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Review: The Limehouse Golem
Jack Bottomley, Media Correspondent
Veterans of the murderer detective genre know its blood splattered corridors very well. Be it a Sherlock Holmes sleuth fest, a Christie whodunit, a Ripper-inspired Victorian tale or a violent investigative narrative.

After a while, you become worryingly acclimatised to this genre and its many investigative strands, which means that seeing something a little different can be a tall task. However, a little different is exactly how one would summarise The Limehouse Golem.

Based on the 1994 novel by Peter Ackroyd, this film sees a ruthless murderer stalking the streets of Victorian London. Veteran police inspector John Kildare (Bill Nighy) is assigned the case but as the mystery looms, the city is abuzz with the trial of stage star Elizabeth Cree (Olivia Cooke), accused of poisoning her husband.

However the two stories seem to inter-twine as Kildare becomes obsessed with uncovering the identity of the Golem and perhaps saving an innocent woman from the hangman's noose as well.

Translated for the screen by Jane Goldman from a story that must have been difficult to adapt, she has done a sterling job with a film that evokes The Hughes Brothers' From Hell, with lashings of Penny Dreadful and an Italian giallo Horror.

This is a gothic mystery, which balances a period setting with some bold new gender/sexual themes that make it compelling for a contemporary audience.

The shadow of the Ripper looms large over the film, despite this being a different pre-Ripper story, and truth be told the twist will likely be foreseeable to tenured genre fans. There is a lot of story packed into 100 or so minutes but Medina's theatrical direction creates a film not always unpredictable but thoroughly engaging all the same.

The violence is shockingly strong and the human plight in certain scenes have a lingering power, as the shadow swathed and fog engulfed London streets are perfectly realised. However, the film's most striking moments perhaps come from the interior scenes, many of which (the playhouse scenes) were filmed right here in Yorkshire, or more specifically at Dalton Mills in Keighley.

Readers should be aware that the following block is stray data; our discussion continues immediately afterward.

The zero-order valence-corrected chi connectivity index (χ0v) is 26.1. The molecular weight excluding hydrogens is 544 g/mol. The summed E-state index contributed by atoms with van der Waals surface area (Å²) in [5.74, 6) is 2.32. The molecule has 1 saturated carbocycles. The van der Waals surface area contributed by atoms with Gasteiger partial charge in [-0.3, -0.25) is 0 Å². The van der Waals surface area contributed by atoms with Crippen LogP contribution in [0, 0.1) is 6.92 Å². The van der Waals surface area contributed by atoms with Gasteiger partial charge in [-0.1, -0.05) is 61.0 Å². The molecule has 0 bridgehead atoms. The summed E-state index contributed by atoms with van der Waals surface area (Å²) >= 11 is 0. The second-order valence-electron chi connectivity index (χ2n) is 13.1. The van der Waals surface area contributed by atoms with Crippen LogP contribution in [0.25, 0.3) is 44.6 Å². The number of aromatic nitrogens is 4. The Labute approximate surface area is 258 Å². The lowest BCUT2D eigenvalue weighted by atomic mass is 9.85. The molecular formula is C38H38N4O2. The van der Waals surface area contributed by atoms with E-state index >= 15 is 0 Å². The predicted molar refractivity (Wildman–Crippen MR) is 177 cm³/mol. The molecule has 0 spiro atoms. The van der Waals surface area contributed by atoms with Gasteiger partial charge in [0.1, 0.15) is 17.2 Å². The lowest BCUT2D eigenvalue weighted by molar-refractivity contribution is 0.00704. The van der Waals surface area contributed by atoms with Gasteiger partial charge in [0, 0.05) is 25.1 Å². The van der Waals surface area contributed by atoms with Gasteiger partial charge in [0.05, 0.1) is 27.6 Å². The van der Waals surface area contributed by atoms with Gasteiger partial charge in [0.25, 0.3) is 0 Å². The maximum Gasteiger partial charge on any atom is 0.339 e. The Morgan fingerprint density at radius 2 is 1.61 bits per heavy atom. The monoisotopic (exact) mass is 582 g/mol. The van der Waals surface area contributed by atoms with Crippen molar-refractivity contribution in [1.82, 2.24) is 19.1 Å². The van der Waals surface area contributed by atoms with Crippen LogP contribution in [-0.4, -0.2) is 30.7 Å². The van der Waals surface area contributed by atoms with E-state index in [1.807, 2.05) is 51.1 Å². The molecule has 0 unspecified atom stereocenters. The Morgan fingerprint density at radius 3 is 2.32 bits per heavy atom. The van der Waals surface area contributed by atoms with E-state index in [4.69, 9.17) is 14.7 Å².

These interiors spark to life and the OTT actors and attractions fill the stage and add an uneasy, sleazy and often creepy vintage showbiz angle to this murder yarn.

A yarn that wonderfully tackles issues of hidden homosexuality, feminism issues of an earlier age and how abuse leads to ruin.

Also by Jack Bottomley...
Review: Kingsman The Golden Circle
Review: It
Review: The Dark Tower
The Hitman's Bodyguard
Review: Annabelle: Creation
True some of it feels like a greater fit for the small screen than the big but in the right venue - an older cinema is perfect (I watched it at the 100 year old Keighley Picture House) - The Limehouse Golem feels right at home.

Originally set to star the late great Alan Rickman (who the film is dedicated to at the end of the credits), Bill Nighy makes a fantastic leading figure to this equally intoxicating watch. As Kildare, he feels afflicted by a mostly unclear past and this leads his decisions in the present.

As protagonists go Kildare is flawed, interesting and Nighy gives the part real depth and humanity be it in the face of social injustice or equally aggressive acts of human butchery.

There is also an excellent turn by Douglas Booth as Dan Leno, the flamboyant revered stage actor/comic, who comes to play a great part and constantly expand as the film progresses.

There is also an unsettling turn by Eddie Marsan as hands on playhouse owner 'Uncle' and an endearing performance by Daniel Mays as Kildare's colleague. However this show really belongs to Olivia Cooke, who is incredible as Elizabeth Cree, a part so well rounded, well written and beautifully developed.

Cree is a success of an era that used and abused women but that success comes through suffering and Cooke gives it her all and by the end comes to completely walk away with the film.

The Limehouse Golem is not always easy viewing and some of its darker turns may be too much for audiences (as may the ostentatious elements).

However, this is the point in many ways, this is a film unafraid to rake its nails through the murk and muck of its setting and characters, and be it on stage or on the cobbled streets, it shows that blood runs just as red wherever it drops and that madness is not always logical but it is often cruel.

Well acted, visceral at times, often bizarre and stylishly mesmerising, The Limehouse Golem is a part-locally made gothic chiller that compels you to buy a ticket and enjoy the show.

The Limehouse Golem (15)
Director: Juan Carlos Medina
Starring: Bill Nighy, Olivia Cooke, Douglas Booth, Daniel Mays, Eddie Marsan
Release Date: Out Now

Review: The Limehouse Golem, 4th September 2017, 10:09 AM